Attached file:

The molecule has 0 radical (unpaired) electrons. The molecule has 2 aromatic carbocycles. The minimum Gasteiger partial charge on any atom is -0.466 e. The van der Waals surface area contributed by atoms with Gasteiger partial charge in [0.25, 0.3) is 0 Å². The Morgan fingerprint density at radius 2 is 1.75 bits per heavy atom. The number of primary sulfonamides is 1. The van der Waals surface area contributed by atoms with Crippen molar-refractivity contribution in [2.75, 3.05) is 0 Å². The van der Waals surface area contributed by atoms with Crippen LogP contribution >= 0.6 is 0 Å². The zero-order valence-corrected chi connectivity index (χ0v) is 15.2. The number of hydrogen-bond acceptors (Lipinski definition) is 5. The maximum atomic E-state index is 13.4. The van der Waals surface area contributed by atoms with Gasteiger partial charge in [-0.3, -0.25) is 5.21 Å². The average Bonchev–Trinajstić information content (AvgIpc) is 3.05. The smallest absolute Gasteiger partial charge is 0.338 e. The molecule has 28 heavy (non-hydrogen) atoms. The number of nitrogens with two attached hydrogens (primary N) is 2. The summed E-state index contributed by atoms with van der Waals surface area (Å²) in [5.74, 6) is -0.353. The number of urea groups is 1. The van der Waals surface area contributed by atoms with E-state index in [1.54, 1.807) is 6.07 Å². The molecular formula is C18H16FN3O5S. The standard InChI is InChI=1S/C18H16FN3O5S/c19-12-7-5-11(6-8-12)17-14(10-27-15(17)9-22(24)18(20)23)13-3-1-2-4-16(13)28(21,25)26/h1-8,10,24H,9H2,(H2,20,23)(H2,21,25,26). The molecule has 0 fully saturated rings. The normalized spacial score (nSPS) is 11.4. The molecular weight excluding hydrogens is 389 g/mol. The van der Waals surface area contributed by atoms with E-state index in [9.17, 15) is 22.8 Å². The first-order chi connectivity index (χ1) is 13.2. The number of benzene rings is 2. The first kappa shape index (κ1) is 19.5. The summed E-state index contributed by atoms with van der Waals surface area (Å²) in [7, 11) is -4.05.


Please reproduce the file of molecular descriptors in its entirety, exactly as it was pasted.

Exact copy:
The molecule has 0 radical (unpaired) electrons. The molecule has 2 aromatic carbocycles. The minimum Gasteiger partial charge on any atom is -0.466 e. The van der Waals surface area contributed by atoms with Gasteiger partial charge in [0.25, 0.3) is 0 Å². The Morgan fingerprint density at radius 2 is 1.75 bits per heavy atom. The number of primary sulfonamides is 1. The van der Waals surface area contributed by atoms with Crippen molar-refractivity contribution in [2.75, 3.05) is 0 Å². The van der Waals surface area contributed by atoms with Crippen LogP contribution >= 0.6 is 0 Å². The zero-order valence-corrected chi connectivity index (χ0v) is 15.2. The number of hydrogen-bond acceptors (Lipinski definition) is 5. The maximum atomic E-state index is 13.4. The van der Waals surface area contributed by atoms with Gasteiger partial charge in [-0.3, -0.25) is 5.21 Å². The average Bonchev–Trinajstić information content (AvgIpc) is 3.05. The smallest absolute Gasteiger partial charge is 0.338 e. The molecule has 28 heavy (non-hydrogen) atoms. The number of nitrogens with two attached hydrogens (primary N) is 2. The summed E-state index contributed by atoms with van der Waals surface area (Å²) in [5.74, 6) is -0.353. The number of urea groups is 1. The van der Waals surface area contributed by atoms with E-state index in [1.54, 1.807) is 6.07 Å². The molecular formula is C18H16FN3O5S. The standard InChI is InChI=1S/C18H16FN3O5S/c19-12-7-5-11(6-8-12)17-14(10-27-15(17)9-22(24)18(20)23)13-3-1-2-4-16(13)28(21,25)26/h1-8,10,24H,9H2,(H2,20,23)(H2,21,25,26). The molecule has 0 fully saturated rings. The normalized spacial score (nSPS) is 11.4. The molecular weight excluding hydrogens is 389 g/mol. The van der Waals surface area contributed by atoms with E-state index in [9.17, 15) is 22.8 Å². The first-order chi connectivity index (χ1) is 13.2. The number of benzene rings is 2. The first kappa shape index (κ1) is 19.5. The summed E-state index contributed by atoms with van der Waals surface area (Å²) in [7, 11) is -4.05.